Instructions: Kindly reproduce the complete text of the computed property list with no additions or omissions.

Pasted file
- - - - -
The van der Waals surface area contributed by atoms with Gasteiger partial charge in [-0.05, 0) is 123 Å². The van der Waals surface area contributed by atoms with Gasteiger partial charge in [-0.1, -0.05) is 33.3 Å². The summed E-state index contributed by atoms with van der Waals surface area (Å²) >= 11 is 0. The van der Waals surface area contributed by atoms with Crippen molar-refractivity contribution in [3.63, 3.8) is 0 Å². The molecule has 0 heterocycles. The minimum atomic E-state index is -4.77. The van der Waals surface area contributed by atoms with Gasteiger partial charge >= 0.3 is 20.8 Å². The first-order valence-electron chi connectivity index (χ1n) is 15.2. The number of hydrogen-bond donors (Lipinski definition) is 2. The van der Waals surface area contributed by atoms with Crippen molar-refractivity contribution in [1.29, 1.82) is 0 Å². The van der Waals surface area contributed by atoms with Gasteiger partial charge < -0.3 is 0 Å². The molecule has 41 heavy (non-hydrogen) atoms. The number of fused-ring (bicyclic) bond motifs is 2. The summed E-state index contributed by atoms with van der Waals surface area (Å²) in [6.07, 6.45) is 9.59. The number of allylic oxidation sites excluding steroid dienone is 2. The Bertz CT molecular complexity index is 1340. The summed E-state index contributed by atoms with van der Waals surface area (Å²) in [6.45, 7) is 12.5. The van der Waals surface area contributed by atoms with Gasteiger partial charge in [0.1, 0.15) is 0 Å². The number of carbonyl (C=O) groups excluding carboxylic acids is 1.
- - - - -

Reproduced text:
The van der Waals surface area contributed by atoms with Gasteiger partial charge in [-0.05, 0) is 123 Å². The van der Waals surface area contributed by atoms with Gasteiger partial charge in [-0.1, -0.05) is 33.3 Å². The summed E-state index contributed by atoms with van der Waals surface area (Å²) >= 11 is 0. The van der Waals surface area contributed by atoms with Crippen molar-refractivity contribution in [3.63, 3.8) is 0 Å². The molecule has 0 heterocycles. The minimum atomic E-state index is -4.77. The van der Waals surface area contributed by atoms with Gasteiger partial charge >= 0.3 is 20.8 Å². The first-order valence-electron chi connectivity index (χ1n) is 15.2. The number of hydrogen-bond donors (Lipinski definition) is 2. The van der Waals surface area contributed by atoms with Crippen molar-refractivity contribution in [1.29, 1.82) is 0 Å². The van der Waals surface area contributed by atoms with Gasteiger partial charge < -0.3 is 0 Å². The molecule has 41 heavy (non-hydrogen) atoms. The number of fused-ring (bicyclic) bond motifs is 2. The summed E-state index contributed by atoms with van der Waals surface area (Å²) in [6.07, 6.45) is 9.59. The number of allylic oxidation sites excluding steroid dienone is 2. The Bertz CT molecular complexity index is 1340. The summed E-state index contributed by atoms with van der Waals surface area (Å²) in [6.45, 7) is 12.5. The van der Waals surface area contributed by atoms with Gasteiger partial charge in [0.1, 0.15) is 0 Å². The number of carbonyl (C=O) groups excluding carboxylic acids is 1.